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Politics




Rock and roll and politics converge in Cleveland
New Rock Hall inductees The Red Hot Chili Peppers treat Obama campaign volunteers to concert
by WKSU's AMANDA RABINOWITZ
This story is part of a special series.


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Amanda Rabinowitz
 
The Red Hot Chili Peppers put on a free concert for 1,200 Obama campaign volunteers at the House of Blues in Cleveland.
Courtesy of Amanda Rabinowitz
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The Obama administration capitalized on this past weekend’s Rock and Roll Hall of Fame induction ceremony in Cleveland to energize young voters. New inductees The Red Hot Chili Peppers put on a free concert for campaign volunteers at the House of Blues downtown. WKSU’s Amanda Rabinowitz reports on the power of mixing music with politics.

Music and politics in Cleveland

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For the volunteers
The concert from the Rock Hall’s newest enshrinees was the payoff for 1,200 fans who volunteered for President Obama’s re-election campaign in the past week. Tickets were awarded only to those who logged two hours at a Northeast Ohio campaign phone bank. For some, like Cleveland State University student Randy Johns, politics was an afterthought – his volunteer work was strictly for the music. "I’m still not sure who I’m supporting for the election."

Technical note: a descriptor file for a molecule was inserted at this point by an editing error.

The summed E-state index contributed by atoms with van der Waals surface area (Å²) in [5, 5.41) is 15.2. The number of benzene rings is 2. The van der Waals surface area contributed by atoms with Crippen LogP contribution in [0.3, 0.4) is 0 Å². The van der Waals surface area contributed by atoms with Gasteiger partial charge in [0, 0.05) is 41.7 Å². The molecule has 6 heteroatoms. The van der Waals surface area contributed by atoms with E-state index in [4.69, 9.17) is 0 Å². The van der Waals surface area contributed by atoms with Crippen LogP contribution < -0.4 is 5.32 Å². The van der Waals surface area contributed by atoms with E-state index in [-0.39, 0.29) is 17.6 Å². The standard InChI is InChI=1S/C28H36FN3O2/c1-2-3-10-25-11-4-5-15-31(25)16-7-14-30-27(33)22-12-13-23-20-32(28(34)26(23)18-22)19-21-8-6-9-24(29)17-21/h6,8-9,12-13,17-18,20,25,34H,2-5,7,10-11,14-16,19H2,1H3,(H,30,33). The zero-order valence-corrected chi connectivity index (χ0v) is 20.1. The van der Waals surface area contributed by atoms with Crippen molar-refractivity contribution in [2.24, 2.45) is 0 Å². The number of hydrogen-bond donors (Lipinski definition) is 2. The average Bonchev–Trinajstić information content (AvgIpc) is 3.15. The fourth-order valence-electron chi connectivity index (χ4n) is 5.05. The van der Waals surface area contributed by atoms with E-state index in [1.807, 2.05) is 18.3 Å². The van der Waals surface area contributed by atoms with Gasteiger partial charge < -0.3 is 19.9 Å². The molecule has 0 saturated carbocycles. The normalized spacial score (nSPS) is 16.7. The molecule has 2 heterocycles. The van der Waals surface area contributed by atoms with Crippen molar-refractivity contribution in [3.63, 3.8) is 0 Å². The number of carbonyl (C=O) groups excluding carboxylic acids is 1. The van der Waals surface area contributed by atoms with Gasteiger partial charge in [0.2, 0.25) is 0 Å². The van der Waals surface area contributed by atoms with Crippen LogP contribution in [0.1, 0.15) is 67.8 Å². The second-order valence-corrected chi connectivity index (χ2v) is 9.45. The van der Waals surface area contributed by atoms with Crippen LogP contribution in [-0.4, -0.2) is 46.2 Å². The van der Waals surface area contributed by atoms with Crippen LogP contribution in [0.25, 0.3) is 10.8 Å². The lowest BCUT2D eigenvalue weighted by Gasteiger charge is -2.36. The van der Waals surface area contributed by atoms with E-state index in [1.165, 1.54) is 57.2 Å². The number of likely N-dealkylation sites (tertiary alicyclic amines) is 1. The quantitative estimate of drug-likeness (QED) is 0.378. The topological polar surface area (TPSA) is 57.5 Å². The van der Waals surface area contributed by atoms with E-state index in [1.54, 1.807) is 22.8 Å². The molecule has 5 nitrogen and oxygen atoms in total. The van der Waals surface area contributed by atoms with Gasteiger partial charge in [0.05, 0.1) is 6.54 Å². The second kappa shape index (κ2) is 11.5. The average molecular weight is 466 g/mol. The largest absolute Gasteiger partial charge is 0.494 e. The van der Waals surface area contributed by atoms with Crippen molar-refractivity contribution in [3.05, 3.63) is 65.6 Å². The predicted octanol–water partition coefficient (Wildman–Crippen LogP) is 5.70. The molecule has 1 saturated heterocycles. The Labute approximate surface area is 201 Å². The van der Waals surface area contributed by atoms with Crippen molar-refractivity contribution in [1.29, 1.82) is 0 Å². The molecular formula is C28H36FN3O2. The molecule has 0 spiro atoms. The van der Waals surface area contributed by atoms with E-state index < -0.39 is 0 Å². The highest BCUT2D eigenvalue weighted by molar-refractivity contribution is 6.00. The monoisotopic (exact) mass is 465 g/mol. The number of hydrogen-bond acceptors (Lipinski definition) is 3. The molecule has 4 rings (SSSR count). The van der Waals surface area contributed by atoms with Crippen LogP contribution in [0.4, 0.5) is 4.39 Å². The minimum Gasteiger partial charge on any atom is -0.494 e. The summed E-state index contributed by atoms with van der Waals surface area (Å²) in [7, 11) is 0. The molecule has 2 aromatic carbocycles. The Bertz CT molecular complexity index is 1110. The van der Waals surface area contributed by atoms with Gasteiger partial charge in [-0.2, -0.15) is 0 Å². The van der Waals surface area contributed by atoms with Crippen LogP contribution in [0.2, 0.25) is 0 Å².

A treat for fans
The Chili Peppers are on tour and playing huge arenas like the Q in June – so a concert at the intimate House of Blues is a big incentive for fans like 16-year old Emily Wargo of Shaker Heights. "I tweet them literally everyday and I have a poster on my wall that covers the entire wall and pretty much a walking billboard for the band because I love them so much."

Mucic and politics
Wargo and her friends go to high school at Hathaway Brown and are huge fans, but they also attended Sundays concert for the message, even if they aren’t old enough to vote. Another friend of the group, Lena Insohoff says rock and roll and politics are a good fit.

"When you think to back to like the ‘60’s and ‘70’s when like music was such a huge part of the political movement against things like Vietnam and just those kinds of political movements and the fact that we’re reviving that kind of support…I just…I love that I’m here right now."

The Red Hot Chili Peppers played 45 minutes of their hits at the House of Blues Sunday afternoon, pausing only to make brief comments in support of Mr. Obama. The Obama campaign says this is the first time a rock group has offered its support to the president this campaign. Mr. Obama will visit the Cleveland-area on Wednesday.  

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